To Tweet, Or Not To Tweet

Thomas Comer | B2B CFO http://www.b2bcfo.com/partner/tcomer/Thomas R. Comer, MBA, JD, a partner in B2B CFO. Tom attended a talk I gave at a NetworkPlus event in Westport, CT, this spring, which just happened to be of the same name. It’s one of my more popular Twitter talks, “To Tweet or Not to Tweet: Whether Twitter is a Useful Business Tool or a Devious Distraction.”

Without knowing what the topic was that day, Tom had brought along this poem he’d written. With his permission, I share it with you. (Apologies from both of us to The Bard.) 🙂

To tweet, or not to tweet, that is the question:
Whether ’tis nobler in the mind to suffer
The slings and arrows of cyber-obscurity,
Or to take arms against a sea of competitors,
And by opposing end them? To log on, to search,
No more; and via Google to say we end
The heartache and the thousand natural junk mails
That flesh is heir to: ’tis a consummation
Devoutly to be wished. To log on, to search;
To search, per chance a “hit” — aye, there’s the rub:
For in that SEO of hope what dreams may come,
When we have shuffled off this limited liability company,
Must give us pause — there’s the respect
That makes the value proposition so long.
For who would bear the whips and scorns of clients,
The promised referral, the proud man’s brochure,
The pangs of unreturned phone calls, the Internet’s delay,
The insolence of networking, and the spurns
That patient merit of the unworthy takes,
When he himself might his laptop make
With a Facebook page? What would consultants bear,
To blog and sweat under a weary life,
But for the dread of something called LinkedIn,
The undiscovered country from whose bourn
No traveller returns, puzzles the will,
And makes us rather bear those ills we have
Than fly to others that we know not of?
Thus the hyperlink doth make cowards of us all.

What are your views? IsTwitter a useful business tool or a devious distraction? If you don’t know and want to find out, feel free to give us a call or book our talk for your organization.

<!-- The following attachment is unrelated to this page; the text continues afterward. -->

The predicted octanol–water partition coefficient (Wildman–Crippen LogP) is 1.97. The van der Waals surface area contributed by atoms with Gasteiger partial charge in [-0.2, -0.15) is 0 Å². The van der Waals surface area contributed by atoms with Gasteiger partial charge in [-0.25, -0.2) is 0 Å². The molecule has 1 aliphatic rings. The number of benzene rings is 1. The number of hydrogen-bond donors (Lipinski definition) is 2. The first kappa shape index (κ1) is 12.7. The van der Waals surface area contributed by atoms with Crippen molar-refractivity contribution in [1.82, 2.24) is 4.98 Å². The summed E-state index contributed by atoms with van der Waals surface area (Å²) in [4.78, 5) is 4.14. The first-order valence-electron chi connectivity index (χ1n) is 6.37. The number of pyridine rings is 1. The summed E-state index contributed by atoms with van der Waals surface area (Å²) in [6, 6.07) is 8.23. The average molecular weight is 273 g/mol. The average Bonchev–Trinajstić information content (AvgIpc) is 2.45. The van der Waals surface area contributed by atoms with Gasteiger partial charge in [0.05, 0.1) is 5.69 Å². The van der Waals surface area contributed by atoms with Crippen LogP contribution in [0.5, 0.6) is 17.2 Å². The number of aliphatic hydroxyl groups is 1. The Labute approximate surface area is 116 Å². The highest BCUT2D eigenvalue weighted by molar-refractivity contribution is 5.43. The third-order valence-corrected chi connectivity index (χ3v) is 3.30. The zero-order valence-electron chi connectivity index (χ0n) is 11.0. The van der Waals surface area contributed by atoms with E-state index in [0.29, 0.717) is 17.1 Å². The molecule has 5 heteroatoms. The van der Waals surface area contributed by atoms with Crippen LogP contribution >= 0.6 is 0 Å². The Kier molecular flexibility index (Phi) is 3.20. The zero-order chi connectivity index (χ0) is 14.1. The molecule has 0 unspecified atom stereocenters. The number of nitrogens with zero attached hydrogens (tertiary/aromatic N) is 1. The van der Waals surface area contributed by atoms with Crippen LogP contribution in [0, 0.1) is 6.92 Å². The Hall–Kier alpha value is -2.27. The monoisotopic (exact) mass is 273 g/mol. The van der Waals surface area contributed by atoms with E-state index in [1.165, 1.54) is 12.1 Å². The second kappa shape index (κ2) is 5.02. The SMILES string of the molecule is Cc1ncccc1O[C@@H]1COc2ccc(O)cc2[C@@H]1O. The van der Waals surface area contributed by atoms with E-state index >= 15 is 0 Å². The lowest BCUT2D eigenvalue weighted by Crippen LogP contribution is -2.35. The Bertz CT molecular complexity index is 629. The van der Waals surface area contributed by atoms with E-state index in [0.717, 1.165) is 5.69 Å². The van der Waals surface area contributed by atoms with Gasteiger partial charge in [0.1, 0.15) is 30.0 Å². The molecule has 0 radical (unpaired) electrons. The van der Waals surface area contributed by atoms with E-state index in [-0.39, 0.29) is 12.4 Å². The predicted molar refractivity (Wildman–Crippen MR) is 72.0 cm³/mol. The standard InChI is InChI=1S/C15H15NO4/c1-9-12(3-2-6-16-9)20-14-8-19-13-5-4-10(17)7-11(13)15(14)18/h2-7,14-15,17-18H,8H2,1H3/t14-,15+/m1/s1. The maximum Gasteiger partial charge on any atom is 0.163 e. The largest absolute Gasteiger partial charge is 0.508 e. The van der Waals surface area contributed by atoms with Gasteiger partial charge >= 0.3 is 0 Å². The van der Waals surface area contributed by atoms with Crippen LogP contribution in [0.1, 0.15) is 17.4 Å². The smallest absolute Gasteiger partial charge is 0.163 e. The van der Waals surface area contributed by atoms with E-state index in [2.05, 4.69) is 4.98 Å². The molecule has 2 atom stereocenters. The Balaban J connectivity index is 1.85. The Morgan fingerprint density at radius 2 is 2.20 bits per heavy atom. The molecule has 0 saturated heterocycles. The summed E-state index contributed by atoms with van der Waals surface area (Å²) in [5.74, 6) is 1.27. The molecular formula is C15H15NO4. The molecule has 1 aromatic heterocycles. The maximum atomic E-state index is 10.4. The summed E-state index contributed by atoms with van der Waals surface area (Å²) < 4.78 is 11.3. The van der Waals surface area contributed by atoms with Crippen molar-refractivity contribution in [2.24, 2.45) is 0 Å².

Forging Into the Future — 2012

2012

When I outlined at the beginning of last year how I was going to meet my goals for the year, this is what I wrote:

…accomplished by focusing for the next few months on the specific areas of sales (pricing, fulfillment, etc.), product development (for residuals), and website upgrades (for greater visibility, lead capture and establishment of my expertise). These will then serve as part of the launch of my (paid) speaking career.

To put it a bit more concisely, my aim was to shift my focus to speaking more. The necessary ingredients I saw for this were a product to sell, a platform for visibility (namely, my website), and a mailing list to work with.

This required migrating my website from one platform to another in order to make the changes I felt were necessary. Check! That’s done.

It also required creating a product that could be sold. Although a bit late, since it was finished January 5th this year, check! That’s done too. The first of many to come…

I felt (and still feel) that “selling” is a skill that I just don’t have. But I did engage with some great sales mentors to learn what I could, and I’m happy to report that you can teach an old dog new tricks. It’s just going to take some time and patience.